‘’Glory of God is human beings fully alive’’, Says St.Ireneus. Education makes the human being full alive. It is education that makes them live to their fullest potentially. We can confidently say that educated and literate person is able to participate in the creative of work of God. When human beings selflessly give themselves in their creative ability, they reflect the image of God worthily.
In self giving service, they become better creatures before God and neighbor. When they become the best creatures of God their souls too are spiritually formed. Thus human and spiritual formation goes hand in hand. Literacy becomes the basis of this formation.

Understanding literacy today

Paulo Freire in his monumental work: Pedagogy of the City wrote, ‘’every reading of the world is preceded by a reading of the world. Starting from the reading of the world that the reader beings to literacy  programmes ( a social- and class- determined reading), the reading of the word sends the reader back to the previous reading of the world, which is, in fact, reading.’’ In today’s context we come to know the meaning of literacy more than that learning alphabets or numerals.

Today’s notion of literacy is not merely having skills in the notion of educating oneself and personal knowledge gathering. It is reefing of one’s own life taming one’s personal abilities. We can even say that it is making a culture for oneself. Literacy today is an autonomous set of acquiring skills vital for daily life, skills that are applied, practiced and situated. It is putting oneself in the learning process. It is a combination of theory and practice.

Benefits of literacy.

As per our understanding of literacy today, the benefits of literacy are much more than mere ability to read and write and our knowledge of arithmetic. The benefits of literacy can be well understood from the United Nations’ Resolution for the literacy Decade 2003-2012; which was proclaimed in 2012.

‘’Literacy  crucial to  the acquisition , by every child , youth and adult, of essential life skills that enable them to address the challenges they can face in life, and represents an essential step in basic education, which is an indispensable means for effective of the twenty- first century’’.

Challenges in fighting for literacy

Poverty: As mentioned before, literacy is the best tool to fight against poverty. But it also becomes a vicious circle. Poverty keeps literacy away. Often people fail to access literacy programmes due to abject poverty.  A poor person often in remote rural areas remains alienated from the rest of the society or the nation due to illiteracy. His or her poverty is the root causes of this alienation.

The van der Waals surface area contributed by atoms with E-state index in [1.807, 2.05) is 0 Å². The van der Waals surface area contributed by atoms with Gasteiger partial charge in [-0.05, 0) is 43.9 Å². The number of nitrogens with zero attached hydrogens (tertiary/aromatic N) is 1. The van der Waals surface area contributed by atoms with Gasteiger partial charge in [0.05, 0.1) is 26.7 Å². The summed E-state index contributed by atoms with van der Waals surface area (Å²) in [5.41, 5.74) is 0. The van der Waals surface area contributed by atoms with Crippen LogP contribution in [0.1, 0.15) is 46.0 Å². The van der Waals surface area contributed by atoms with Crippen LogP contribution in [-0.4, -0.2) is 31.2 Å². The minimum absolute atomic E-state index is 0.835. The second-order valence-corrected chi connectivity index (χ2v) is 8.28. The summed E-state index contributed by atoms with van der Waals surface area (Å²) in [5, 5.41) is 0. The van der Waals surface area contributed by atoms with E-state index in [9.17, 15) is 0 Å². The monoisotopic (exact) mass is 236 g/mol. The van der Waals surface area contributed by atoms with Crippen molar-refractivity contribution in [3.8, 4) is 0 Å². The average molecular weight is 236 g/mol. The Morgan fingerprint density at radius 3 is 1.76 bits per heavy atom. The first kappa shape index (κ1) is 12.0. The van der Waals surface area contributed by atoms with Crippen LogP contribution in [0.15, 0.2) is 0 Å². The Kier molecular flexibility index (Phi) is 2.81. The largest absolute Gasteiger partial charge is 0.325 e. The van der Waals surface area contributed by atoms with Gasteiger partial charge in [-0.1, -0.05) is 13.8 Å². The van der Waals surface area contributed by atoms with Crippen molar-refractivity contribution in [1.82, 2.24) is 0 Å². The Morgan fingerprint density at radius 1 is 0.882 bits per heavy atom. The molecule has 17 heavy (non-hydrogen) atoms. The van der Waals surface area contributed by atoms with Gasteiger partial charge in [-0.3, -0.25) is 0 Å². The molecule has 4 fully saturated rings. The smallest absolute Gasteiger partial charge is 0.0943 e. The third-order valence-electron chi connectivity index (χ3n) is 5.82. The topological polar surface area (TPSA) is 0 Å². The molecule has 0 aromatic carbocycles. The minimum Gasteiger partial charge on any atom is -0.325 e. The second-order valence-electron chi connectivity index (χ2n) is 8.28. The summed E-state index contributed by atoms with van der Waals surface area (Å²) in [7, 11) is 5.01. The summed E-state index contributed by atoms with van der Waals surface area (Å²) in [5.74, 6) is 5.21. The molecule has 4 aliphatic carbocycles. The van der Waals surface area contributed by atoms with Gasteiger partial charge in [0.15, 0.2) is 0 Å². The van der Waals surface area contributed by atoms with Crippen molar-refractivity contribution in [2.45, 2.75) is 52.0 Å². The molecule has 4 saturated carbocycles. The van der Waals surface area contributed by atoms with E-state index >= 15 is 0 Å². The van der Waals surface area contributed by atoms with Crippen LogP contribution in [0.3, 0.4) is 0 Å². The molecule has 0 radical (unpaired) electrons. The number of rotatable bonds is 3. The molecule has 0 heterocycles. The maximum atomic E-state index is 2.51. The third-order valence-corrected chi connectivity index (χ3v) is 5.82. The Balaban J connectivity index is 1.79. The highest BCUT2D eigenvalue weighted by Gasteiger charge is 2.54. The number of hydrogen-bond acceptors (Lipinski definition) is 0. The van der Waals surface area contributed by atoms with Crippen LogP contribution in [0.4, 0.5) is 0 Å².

Politics: Some politicians often take advantage of people’s ignorant and even keep their constituencies ignorant.  In Ayod County our Mps turn the money of Constituency Development Funds (CDF) into their pocket instant to ask the community on what to do for the money.

It is easy for them to manipulate the ignorant people and get through their selfish gain. Often they do not favor literacy programmes for the fear of losing their position and being challenged.

Gender bias: In many societies it is still a fact that girls and women are kept away from literacy skills and education. Women‘s illiteracy helps men to dominate and maintain their male superiority and chauvinism.

Government polices: Government through some educational and social policies keep certain section of people, tribes, and people in certain geographical locations and ethnic groups from progress.  These policies keep literacy inerasable for long period in history.
Disruption by war and conflict:  Conflicts situations can keep even generations of people in illiteracy .These are often man-made problems that bring untold suffering among people. Literacy and formation of young people is the first causality in a war situation.
A compound solution is needed to fight against these situations.  It requires collaboration with various stakeholders of the society such as individual persons, ethnic leaders, educationalists, religious leaders, and government policy makers like Public Administrators.

By Ter Manyang Gatwech, a finalist student of  Cavendish University, Uganda and pursuing a Bachelor’s Degree of Arts in Public Administration and Management. Also human rights activist in East Africa and beyond. Chairperson of Gawaar Community in Uganda. You contact him through his email address; termanyanggatwech@yahoo.com